knew I had found the subject for my fifth crime novel.
I began to research, reaching out to locals for their
stories, and to professionals for their expertise. I even had an audience with
the British Ambassador, Alice Walpole, of whom I asked just one question: “what
would you do if a British girl was kidnapped?”
This research took me into the darker parts of Luxembourg,
the areas where drug addicts and prostitutes live, and also the refugee
hostels. I was privileged to hear their stories, and hoped I could do justice
to them. I also had a stint in hospital, which changed the course of my novel
so it looked at several aspects of Luxembourg life.
In November `Nowhere Girl` was launched at an event hosted
by the British Ambassador in her Luxembourg residence. In her welcome address she
told the audience of social workers and police, scout leaders and nurses, how I
had come and asked her my question, and how she couldn’t answer. This was why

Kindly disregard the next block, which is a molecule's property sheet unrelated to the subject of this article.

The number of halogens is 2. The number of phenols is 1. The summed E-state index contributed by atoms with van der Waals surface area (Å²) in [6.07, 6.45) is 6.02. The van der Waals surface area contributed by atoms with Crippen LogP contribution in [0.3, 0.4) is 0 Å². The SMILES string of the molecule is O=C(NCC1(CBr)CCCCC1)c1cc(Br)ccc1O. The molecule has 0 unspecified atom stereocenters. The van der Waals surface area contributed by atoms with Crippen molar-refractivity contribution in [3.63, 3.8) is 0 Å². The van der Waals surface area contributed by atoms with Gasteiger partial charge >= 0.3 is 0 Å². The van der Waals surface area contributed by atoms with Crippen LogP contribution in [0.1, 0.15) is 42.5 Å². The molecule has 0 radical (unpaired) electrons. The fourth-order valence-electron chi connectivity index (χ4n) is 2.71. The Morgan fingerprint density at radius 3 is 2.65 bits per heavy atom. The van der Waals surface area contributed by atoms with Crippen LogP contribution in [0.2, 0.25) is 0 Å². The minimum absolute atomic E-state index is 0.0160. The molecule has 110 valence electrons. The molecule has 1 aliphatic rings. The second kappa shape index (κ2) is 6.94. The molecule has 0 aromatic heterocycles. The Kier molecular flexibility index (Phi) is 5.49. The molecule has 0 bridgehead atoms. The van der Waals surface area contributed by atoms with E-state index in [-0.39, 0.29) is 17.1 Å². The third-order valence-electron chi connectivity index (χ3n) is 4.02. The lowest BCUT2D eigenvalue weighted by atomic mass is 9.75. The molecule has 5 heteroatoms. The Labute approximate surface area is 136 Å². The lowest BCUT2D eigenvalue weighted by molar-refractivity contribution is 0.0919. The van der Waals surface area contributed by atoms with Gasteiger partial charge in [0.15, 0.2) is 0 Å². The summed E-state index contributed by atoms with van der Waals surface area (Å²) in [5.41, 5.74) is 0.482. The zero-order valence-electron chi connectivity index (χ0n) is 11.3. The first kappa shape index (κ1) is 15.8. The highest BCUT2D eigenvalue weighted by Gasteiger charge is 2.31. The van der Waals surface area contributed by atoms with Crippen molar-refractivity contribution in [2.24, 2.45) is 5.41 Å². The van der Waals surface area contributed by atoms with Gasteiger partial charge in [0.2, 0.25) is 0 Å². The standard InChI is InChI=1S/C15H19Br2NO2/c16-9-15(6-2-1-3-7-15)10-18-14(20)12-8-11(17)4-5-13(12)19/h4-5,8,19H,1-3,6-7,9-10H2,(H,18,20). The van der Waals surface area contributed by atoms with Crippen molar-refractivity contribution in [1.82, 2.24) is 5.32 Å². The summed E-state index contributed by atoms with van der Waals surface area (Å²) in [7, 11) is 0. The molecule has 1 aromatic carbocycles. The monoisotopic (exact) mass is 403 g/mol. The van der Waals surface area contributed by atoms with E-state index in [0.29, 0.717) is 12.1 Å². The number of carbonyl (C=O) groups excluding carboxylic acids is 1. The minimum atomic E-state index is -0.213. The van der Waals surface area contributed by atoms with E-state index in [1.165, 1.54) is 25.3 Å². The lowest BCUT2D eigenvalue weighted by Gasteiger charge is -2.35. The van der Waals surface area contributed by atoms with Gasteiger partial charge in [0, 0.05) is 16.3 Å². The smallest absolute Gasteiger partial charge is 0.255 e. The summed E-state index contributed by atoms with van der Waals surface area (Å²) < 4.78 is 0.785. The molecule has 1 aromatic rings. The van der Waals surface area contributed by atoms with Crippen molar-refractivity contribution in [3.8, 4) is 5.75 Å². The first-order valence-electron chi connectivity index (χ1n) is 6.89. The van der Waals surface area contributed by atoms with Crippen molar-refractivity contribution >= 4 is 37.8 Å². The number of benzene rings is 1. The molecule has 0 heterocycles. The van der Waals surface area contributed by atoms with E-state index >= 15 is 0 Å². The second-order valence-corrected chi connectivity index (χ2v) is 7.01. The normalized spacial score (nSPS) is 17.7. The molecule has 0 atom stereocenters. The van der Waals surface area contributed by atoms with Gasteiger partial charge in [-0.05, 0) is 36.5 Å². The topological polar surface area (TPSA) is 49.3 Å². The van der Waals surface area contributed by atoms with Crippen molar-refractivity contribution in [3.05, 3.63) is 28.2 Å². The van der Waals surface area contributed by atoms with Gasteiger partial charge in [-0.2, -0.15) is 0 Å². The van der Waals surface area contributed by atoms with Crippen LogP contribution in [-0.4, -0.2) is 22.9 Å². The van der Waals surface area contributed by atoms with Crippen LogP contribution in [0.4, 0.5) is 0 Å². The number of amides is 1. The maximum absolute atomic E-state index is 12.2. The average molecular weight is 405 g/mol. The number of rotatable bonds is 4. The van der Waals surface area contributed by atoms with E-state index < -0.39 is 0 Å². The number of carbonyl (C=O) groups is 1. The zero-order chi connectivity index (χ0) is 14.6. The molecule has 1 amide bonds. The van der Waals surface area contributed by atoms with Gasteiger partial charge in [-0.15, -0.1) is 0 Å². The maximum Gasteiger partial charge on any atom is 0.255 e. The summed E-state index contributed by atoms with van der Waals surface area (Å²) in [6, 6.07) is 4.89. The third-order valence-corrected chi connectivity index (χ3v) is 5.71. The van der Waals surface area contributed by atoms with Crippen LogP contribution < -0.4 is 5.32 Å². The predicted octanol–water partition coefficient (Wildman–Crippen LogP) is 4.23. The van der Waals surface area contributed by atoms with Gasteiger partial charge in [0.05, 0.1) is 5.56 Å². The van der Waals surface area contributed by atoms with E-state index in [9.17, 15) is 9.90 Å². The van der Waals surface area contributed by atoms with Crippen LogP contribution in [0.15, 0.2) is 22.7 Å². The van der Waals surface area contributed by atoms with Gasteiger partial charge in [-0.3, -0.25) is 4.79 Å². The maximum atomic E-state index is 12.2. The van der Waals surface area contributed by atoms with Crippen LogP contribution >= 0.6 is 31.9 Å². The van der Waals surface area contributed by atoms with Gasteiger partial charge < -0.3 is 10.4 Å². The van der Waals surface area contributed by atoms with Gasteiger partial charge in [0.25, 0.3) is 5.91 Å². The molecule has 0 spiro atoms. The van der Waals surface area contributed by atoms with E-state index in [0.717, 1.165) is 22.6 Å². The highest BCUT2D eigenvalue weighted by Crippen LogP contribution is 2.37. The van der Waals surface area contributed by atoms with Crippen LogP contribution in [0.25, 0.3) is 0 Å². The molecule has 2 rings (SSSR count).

she wanted to host the launch; unbeknownst to me everyone in the room had been
asked to contribute to a new Child Protection policy, published that day. I
felt humbled, and also delighted. It was a wonderful occasion, and also a
perfect way to say goodbye. I was coming home.
So, the adventure is over. It wasn’t always rosy or easy,
but I wouldn’t have changed anything.
I’ve been home since Easter, and it’s been busy, with a lot
of focus on the upcoming Felixstowe Book Festival. Two weeks ago, along with fellow
crime author Daniel Pembrey, I spoke at the Luxembourg Embassy in London, with Prince
Louis of Luxembourg in attendance. The icing on the cake of my Luxembourg
As I sit here, looking out to the sea from my dream house, I
know I’ve been lucky to have had the opportunity to live somewhere else. But I
also know that it’s true what they say; there really is no place like